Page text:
by Aislinn Rose
Earlier this year I had a conversation on twitter about social media, the arts, and audience development. One of the topics that came up was tweeting during actual performances. Many suggested that twitter didn’t belong in the theatre during a show, thinking it would pull the tweeters out of the performance and distract others in the audience.
When I asked a first-time theatre-goer who had been brought to the theatre via Twitter what she thought, she said tweeting would have made her feel more engaged and that she really wanted to know what other audience members were thinking throughout the show.
While some tweeters said Canadian theatre-makers were woefully behind the times when it comes to integrating social media in their work, some were adamant that tweeting during a show was a bad idea. Having already experimented with a show that incorporated live-texting throughout, I was adamant that it ought to at least be tried.
So here we are with our twitter-friendly performance of You Should Have Stayed Home at SummerWorks. We’re offering dedicated tweet seats, at the back of the audience so as not to be distracting for others, where tweeters can tweet away using our hashtag #G20Romp. All we ask is that you turn off any feature that makes a sound or vibrates, and darken your screens as much as possible – in a dark theatre you don’t really need much light.
Not sure what you’d tweet about? Our hashtag has already been in effect for some time, so here’s some of the conversation we’ve already been having.
Jonah Hundert and Praxis Theatre chat post-opening night:
Jonathan Goldsbie had a few thoughts after opening night as well:
We were pleased to have Davenport MP Andrew Cash join us for opening night and the SummerWorks opening night party after the show:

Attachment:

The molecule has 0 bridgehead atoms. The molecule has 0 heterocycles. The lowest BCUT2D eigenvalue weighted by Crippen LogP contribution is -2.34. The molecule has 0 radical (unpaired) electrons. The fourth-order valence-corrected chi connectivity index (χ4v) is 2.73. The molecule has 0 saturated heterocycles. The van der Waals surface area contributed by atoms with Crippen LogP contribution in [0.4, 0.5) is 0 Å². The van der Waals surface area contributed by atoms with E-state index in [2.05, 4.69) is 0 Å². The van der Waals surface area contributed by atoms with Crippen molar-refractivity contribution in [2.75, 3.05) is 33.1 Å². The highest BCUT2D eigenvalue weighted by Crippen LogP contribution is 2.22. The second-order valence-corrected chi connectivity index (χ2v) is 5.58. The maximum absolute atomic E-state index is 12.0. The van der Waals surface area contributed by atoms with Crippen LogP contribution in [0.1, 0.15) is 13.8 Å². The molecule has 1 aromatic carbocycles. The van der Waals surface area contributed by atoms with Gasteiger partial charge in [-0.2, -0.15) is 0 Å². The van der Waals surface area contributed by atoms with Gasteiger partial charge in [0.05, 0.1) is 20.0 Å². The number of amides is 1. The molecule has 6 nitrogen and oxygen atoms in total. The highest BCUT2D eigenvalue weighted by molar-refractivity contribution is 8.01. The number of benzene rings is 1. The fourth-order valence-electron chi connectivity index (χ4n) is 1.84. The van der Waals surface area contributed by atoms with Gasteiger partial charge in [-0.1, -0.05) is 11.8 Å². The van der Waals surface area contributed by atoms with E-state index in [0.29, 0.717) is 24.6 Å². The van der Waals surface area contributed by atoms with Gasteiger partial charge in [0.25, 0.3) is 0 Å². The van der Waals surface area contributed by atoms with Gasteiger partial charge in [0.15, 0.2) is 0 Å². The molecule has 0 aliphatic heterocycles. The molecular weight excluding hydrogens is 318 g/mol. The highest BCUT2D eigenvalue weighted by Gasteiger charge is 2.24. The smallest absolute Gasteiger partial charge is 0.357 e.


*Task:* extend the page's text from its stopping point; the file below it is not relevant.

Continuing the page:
You Should Have Stayed Home performer/playwright Tommy Taylor with The Honorable Andrew Cash, Member of Parliament for Davenport
You Should Have Stayed Home
2:30pm at The Theatre Centre
Look for the marked tweet seats in the back rows, where you’ll also find the previously mentioned requests about turning off sounds, vibrations, and lowering lights.
Use the hashtag #G20Romp
Buy your tickets here or at the venue.
After the performance, we’ll be wanting to chat some more, both about the show and how you felt about tweeting during the show. Let us know if you met anyone new in the audience because of twitter!
Not a tweeter? Don’t feel left out.
We’re always happy to continue post-show discussions here in the comments of the blog. We welcome and look forward to your feedback.
If you’re not a tweeter but you are interested in this live-tweeting experiment, you can follow the hashtag even without a twitter account by clicking here.
by Aislinn Rose
Last Friday, unbeknownst to the fine folks at Toronto’s The Only Cafe, they were host to a cross-country conversation between artists, theatre organizations and theatre lovers old and new.
The inspiration behind the Twitter chat came on March 10th, when I caught a discussion happening online about the Opening Night of Catalyst Theatre’s Production of Hunchback at Citadel Theatre in Edmonton. Catalyst and Citadel had invited the audience to “live tweet” the event, and they would be showing the tweets on a display screen with a program called Visible Tweets, as recommended by nearby Shell Theatre. Shell has been live tweeting their shows since November, 2010 and they’ve found it to be a really effective way to get audiences excited about their events.
When I started following the assigned #yeghunchback hashtag, I caught the following tweet:
I joined the conversation, and asked @lindork what had brought her to the theatre that night, given that she was a self-confessed “theatre newbie”, and she told me it was mostly due to the number of tweets she had seen about it.
A few days later I asked @lindork (Linda Hoang), along with everyone responsible for tweeting for Catalyst, Citadel & Shell, to join me for a Twitter chat about the use of social media tools to develop new audiences, under the designated hashtag #auddev. After we spread the word about the chat, I was pleased to find we were being joined by companies and bloggers across the country, including (among many others) Montreal’s SideMart, Toronto’s Studio 180 and Crow’s Theatre, and the PuSh Festival in Vancouver.
You can catch up on the entire conversation here, with the transcript sent to me by @AudienceDevSpec‘s Shoshana Fanizza out of Boulder, Colorado, who regularly uses #auddev to keep in touch with the twitosphere about issues relating to arts organizations and audience development. I have synthesized some of the main talking points below, but I highly recommend taking a peak at the transcript just to get a better look at the enormous participation we had across Canada and in parts of the United States.